How do you define “wellness?” While physical well-being may be the first thing that comes to mind, there are several dimensions by which wellness can be measured. Western medicine does not always address  the ways in which spiritual and emotional health play into overall wellness. Instead of compartmentalizing these areas of life, we can benefit from taking  holistic approach  that recognizes the benefits of spirituality, the power of the mind/body connection, and the importance of having meaningful work and relationships

Six Dimensions of Wellness

Dr. Bill Hettler of the National Wellness Institute  has developed a model with six dimensions of wellness that should be addressed for overall health: occupational, physical, social, intellectual, spiritual, and emotional. By using an interconnected approach for all of the dimensions, it opens the pathway to optimal health and wellness. This approach is beneficial if you want to achieve your full potential because it addresses the whole person.

Improving Spiritual Wellness

Since spiritual wellness is one of the six dimensions, it is important to find ways to develop your spiritual life if you want to improve your overall health and wellness. Here are a few ideas that you might consider:

  • Ask Spiritual Questions: Look for ways to dig into your your spiritual core by asking questions about who you are and who you want to be, such as: What is my purpose? What do I value in life? Where am I going? Engage the people close to you in a dialogue, or consider joining a discussion group.
  • Work Through Emotions: Humans are emotional creatures, but too often we stuff those emotions down. Instead of hiding your feelings, get them out by writing your thoughts in a journal at the end of the day. Or, express your feelings through art, music or dance.
  • Take a Yoga Class: Yoga offers a way to connect the body and the soul. By removing emotional and physical stressors through exercise you can open the pathway to spiritual enlightenment. Other physical activity like running can also have this effect.
  • Meditate: Plan time in your busy schedule to connect with yourself. Even 10 minutes of relaxation and freeing your mind can make a difference to improve your spiritual wellness. There are now many phone “apps” that can guide you through a quick meditation!

At Windward Life Care, we work with each client to personalize a plan for wellness that takes into account spirituality as well as physical and emotional well-being. Talk to us today to learn more!

Adult children of aging parents can find themselves in conflict if they are sharing the family caregiver role with siblings. Difficult decisions related to where to live, what to do with household belongings, and family roles often arise as parents’ needs change. When siblings are not in agreement about how their parents’ care needs should be met, it can lead to communication breakdown and things not getting done. Here are some tips for avoiding these pitfalls.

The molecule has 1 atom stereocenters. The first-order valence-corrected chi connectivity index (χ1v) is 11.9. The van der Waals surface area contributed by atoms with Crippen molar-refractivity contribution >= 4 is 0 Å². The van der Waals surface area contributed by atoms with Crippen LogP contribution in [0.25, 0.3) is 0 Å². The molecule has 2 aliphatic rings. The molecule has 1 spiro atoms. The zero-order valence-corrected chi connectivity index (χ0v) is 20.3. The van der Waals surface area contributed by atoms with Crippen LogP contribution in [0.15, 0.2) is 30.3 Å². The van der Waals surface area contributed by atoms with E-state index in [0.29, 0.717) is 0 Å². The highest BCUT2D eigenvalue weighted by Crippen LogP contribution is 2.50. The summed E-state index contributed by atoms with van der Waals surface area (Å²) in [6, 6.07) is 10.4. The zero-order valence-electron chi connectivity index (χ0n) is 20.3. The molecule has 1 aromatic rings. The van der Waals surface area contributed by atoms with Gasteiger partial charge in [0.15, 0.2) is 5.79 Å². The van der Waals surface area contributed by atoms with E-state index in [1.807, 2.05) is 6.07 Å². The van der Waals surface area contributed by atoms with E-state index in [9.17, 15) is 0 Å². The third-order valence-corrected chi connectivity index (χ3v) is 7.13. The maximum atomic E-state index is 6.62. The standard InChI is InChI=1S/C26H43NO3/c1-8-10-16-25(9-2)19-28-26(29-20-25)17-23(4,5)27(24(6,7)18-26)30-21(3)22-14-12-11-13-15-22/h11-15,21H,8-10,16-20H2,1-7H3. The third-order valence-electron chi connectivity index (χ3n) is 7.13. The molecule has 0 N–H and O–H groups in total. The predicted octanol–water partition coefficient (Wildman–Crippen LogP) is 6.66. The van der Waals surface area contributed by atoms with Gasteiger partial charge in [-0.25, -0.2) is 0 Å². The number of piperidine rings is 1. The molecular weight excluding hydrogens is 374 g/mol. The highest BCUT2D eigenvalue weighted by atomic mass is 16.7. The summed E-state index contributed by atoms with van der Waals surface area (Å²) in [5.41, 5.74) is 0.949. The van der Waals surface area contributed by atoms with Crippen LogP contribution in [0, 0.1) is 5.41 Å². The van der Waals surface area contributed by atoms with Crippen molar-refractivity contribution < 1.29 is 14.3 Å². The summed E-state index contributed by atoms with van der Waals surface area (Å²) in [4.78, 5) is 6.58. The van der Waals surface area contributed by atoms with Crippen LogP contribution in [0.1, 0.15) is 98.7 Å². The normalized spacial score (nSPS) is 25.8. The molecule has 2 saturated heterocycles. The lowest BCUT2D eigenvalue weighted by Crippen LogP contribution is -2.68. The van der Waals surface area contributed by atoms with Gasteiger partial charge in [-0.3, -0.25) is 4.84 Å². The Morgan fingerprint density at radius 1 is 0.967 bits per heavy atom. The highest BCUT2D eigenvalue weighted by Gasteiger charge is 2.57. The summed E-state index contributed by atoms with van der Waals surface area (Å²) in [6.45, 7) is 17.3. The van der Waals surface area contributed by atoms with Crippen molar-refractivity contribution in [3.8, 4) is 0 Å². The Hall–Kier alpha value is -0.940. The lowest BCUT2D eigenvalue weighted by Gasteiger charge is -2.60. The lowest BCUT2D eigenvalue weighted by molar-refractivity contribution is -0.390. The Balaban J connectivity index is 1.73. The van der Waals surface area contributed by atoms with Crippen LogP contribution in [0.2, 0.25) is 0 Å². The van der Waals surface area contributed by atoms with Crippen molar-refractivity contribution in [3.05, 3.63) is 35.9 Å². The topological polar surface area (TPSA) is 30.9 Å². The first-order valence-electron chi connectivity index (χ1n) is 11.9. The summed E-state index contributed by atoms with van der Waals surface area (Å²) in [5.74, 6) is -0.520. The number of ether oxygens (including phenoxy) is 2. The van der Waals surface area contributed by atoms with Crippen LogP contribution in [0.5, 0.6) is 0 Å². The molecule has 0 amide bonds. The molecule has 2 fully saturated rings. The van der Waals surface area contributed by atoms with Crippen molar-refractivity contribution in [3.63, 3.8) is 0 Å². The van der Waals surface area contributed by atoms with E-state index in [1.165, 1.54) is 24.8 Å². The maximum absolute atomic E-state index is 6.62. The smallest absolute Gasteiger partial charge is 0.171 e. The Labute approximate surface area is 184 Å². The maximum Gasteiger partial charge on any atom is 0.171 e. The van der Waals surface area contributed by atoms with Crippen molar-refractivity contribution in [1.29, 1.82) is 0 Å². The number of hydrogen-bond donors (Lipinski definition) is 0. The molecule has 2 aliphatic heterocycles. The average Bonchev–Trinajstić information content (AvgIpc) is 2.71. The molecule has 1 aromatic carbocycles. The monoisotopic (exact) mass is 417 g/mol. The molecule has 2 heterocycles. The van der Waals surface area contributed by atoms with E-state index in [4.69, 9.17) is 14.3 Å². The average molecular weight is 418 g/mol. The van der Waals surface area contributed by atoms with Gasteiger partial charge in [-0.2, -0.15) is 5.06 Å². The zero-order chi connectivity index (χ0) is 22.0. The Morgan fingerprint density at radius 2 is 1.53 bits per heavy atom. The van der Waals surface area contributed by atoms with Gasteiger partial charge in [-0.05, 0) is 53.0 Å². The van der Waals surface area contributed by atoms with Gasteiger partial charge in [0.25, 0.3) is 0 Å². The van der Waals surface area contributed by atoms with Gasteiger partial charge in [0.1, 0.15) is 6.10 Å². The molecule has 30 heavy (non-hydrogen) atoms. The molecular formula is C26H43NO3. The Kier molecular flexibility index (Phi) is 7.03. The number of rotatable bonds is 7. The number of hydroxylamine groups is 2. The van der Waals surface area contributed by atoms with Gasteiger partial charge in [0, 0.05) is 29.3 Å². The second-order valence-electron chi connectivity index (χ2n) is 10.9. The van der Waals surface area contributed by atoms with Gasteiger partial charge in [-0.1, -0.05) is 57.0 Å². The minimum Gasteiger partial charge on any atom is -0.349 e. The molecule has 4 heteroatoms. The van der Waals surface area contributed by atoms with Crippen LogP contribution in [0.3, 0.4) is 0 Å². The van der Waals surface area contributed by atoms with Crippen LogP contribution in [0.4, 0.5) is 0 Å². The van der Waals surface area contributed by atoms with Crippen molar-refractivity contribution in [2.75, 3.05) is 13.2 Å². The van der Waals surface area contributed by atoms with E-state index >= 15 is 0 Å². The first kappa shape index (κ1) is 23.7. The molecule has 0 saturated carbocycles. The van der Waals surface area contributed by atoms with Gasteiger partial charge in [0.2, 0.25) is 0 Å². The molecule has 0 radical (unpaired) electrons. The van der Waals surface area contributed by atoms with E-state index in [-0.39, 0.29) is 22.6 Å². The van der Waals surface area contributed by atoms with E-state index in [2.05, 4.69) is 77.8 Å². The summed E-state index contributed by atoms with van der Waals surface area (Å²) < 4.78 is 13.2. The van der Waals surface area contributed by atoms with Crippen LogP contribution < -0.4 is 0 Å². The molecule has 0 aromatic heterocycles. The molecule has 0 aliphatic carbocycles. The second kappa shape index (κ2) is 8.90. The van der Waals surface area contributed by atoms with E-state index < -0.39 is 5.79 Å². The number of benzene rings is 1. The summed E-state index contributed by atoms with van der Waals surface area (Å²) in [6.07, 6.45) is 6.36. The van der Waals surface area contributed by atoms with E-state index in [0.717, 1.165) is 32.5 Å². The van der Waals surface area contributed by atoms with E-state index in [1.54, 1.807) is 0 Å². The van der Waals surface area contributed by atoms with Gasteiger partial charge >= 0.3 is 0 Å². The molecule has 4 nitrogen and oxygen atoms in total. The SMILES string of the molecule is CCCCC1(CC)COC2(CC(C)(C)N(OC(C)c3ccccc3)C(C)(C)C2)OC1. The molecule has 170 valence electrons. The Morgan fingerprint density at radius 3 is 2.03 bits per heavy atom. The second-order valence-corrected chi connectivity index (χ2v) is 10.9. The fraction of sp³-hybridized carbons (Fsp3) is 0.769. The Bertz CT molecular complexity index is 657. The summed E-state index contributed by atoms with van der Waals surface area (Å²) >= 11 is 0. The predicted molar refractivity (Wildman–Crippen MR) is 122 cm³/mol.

Working through the Emotions of Caregiving

It can be hard to see a parent declining physically and/or cognitively, so it is common for emotions to come up and tensions to run high. Children want their parents to be well cared for, but arguments could arise about where the parent should live and how the support should be offered. Understand that each family member will process the situation in a different way. Look for opportunities to offer compassion to support your siblings during this difficult time, and keep the lines of communication open Keep in mind that longstanding family roles may need to change; for example, the youngest child or “baby” of the family who was not looked to as a decision-maker in the past may have valuable ideas or input that should be considered by older siblings and parents.

If needed, you might consider a session with a family counselor or a mediator to find common ground. Professional services are often overlooked by caregivers in need.

Find Ways to Work Together

It is common for many of the caregiving roles to fall on one person. Instead of letting one individual carry the heavy responsibility, look for ways that all family members can carry the load. Schedule a time to meet and talk about the needs of your parent. Each child can share their ideas and the time and resource that are available to offer support. If multiple family members live in the same area, then you should consider putting together a schedule to relieve the main caregiver on certain days of the week. Family members at a distance may be able to help with online bill-paying or keeping an online calendar of parents’ appointments.

Finding the right support during this challenging time is critical to help you maintain healthy family relationships. Here at Windward Life Care, we are experts in aging well. Contact us today to learn more about how we can support your family with the task of caring for an aging parent.